Fashion as a Symbol of Protest


Dara Sanchez, Freelance Writer

Women’s suffrage movement

Fashion could be underestimated many times and classified as superficial, since it could seem “just vanity” but fashion is truly an art. It is power and it is a way of raising our voices.  This has been evidenced in various struggles and protests throughout history in which fashion definitely an important role.

The National Woman Suffrage Association (NWSA) was formed by Elizabeth Cady Stanton and Susan B. Anthony in May of 1869. They disagreed with the regimes and laws since they all excluded the participation of women in politics. Thanks to these two girls who dared to be different, today we have the opportunity to vote regardless of your gender. In June 1908, suffragists showed their resistance for the cause through symbolism. They wore white clothes (usually dresses) through the streets with ribbons in purple and gold tones; this was because the white color symbolizes purity. This has greatly influenced society until today, since many women who know the meaning wear white to vote as a commemoration of those strong women who dared to revolutionize the political world.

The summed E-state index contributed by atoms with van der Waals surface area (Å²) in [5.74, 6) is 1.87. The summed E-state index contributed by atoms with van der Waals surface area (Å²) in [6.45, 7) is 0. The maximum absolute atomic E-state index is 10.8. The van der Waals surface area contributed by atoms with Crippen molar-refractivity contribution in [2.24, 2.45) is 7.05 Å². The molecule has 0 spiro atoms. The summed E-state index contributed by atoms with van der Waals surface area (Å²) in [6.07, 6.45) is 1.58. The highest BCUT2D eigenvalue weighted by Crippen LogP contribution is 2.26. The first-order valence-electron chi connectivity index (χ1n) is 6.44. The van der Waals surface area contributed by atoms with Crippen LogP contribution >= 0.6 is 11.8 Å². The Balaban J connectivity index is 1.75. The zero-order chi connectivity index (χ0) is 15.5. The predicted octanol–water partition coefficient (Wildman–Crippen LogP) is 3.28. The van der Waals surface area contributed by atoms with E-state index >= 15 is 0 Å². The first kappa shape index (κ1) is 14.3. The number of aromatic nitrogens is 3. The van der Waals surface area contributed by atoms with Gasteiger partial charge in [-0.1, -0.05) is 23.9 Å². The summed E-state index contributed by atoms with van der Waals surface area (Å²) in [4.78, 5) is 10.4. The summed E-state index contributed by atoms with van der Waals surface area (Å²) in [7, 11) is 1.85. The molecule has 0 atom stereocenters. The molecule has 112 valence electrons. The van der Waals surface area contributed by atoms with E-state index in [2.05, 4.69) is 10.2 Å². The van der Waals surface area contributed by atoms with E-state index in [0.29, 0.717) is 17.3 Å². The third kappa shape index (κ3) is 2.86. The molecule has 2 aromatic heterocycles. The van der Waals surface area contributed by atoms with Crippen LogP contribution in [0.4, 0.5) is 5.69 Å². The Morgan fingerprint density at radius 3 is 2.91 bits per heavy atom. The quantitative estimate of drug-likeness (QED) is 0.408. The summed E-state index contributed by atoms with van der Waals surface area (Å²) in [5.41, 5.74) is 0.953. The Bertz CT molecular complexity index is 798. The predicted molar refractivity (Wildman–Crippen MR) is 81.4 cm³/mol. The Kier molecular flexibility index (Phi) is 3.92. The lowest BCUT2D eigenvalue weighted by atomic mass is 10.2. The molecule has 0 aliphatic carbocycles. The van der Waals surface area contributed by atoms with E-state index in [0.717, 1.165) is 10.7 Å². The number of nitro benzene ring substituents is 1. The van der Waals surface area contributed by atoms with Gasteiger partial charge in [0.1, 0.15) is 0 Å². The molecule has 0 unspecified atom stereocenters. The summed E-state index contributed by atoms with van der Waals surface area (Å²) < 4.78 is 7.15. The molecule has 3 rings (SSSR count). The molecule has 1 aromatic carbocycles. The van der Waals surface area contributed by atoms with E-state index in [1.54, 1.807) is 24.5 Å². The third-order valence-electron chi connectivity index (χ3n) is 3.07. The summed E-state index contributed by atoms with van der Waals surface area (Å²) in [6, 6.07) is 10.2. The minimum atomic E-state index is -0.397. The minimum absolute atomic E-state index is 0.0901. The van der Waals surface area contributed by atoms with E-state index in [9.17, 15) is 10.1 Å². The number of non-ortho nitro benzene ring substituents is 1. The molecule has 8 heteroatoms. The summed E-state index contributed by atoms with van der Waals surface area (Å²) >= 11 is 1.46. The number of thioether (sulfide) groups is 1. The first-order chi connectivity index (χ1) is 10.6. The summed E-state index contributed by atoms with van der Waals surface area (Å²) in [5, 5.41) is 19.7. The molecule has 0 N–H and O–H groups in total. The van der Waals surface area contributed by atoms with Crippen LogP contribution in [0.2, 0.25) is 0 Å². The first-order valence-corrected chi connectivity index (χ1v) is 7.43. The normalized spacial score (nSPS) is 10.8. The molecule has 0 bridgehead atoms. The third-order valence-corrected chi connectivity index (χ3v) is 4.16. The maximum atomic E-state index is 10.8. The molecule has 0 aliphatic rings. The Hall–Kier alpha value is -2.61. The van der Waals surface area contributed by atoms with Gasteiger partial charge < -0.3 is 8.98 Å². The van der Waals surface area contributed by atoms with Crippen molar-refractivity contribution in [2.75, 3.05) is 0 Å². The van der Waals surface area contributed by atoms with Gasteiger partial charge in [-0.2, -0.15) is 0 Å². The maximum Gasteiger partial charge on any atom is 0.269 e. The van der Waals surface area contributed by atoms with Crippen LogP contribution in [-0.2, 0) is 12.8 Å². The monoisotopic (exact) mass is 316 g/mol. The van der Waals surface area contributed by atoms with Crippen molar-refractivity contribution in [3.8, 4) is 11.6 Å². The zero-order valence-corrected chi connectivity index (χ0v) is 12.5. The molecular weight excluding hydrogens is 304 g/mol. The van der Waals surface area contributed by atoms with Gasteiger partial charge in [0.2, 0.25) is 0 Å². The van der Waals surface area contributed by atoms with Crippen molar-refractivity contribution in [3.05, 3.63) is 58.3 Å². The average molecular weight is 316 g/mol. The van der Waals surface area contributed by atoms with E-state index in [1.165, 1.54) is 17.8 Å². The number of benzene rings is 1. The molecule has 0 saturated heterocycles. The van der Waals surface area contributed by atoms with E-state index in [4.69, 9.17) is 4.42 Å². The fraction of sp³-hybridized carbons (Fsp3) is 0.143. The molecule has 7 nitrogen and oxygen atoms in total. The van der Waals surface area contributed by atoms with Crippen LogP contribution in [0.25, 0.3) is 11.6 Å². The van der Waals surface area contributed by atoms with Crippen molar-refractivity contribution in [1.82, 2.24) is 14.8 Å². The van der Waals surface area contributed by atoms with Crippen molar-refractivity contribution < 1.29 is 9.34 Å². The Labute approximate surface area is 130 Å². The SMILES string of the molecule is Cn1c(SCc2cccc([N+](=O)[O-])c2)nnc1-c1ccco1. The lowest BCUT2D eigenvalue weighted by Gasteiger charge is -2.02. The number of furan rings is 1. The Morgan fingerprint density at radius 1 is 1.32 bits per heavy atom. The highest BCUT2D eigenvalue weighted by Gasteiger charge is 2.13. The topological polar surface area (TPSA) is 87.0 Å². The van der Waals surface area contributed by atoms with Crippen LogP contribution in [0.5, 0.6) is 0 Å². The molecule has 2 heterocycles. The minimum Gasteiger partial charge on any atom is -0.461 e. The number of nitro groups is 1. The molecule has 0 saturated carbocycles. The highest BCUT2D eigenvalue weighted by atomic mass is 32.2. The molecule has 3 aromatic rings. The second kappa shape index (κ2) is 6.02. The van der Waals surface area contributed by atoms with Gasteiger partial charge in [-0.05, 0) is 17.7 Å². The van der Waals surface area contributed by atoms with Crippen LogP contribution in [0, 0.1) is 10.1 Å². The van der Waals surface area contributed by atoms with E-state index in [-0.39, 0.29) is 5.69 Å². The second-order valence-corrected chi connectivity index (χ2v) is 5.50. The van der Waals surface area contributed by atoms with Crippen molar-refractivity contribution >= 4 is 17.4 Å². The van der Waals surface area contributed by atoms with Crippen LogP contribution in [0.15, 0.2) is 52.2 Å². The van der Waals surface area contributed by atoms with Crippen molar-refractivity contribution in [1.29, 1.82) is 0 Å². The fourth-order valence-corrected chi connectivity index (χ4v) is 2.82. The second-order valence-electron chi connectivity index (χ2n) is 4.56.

The importance of pants

For decades, women were told how they should behave: serene, quiet, submissive, etc. And that lack of power was also reflected in their clothing. Society imposed on a woman what she could or could not wear, and pants were out of her reach, but nothing lasts forever. The dress reform movement began in 1851, when Elizabeth Cady Stanton and her neighbor, Amelia Bloomer, decided to wear a new type of skirt. It actually resembled a pair of pants much more than a demure skirt.

Very soon, this different style became popular, became known as the “bloomer outfit,” and was worn by many prominent suffragists. This does not seem like a big deal, but in reality it was. At that time, these two brave women faced criticism, but fashion is a form of communication. This specific trend meant a lot to the feminists of the time since it symbolized gender equality. At the time, fashion was a form of communication, and this specific trend meant a lot to the feminists. The “bloomer outfit” was a big contribution.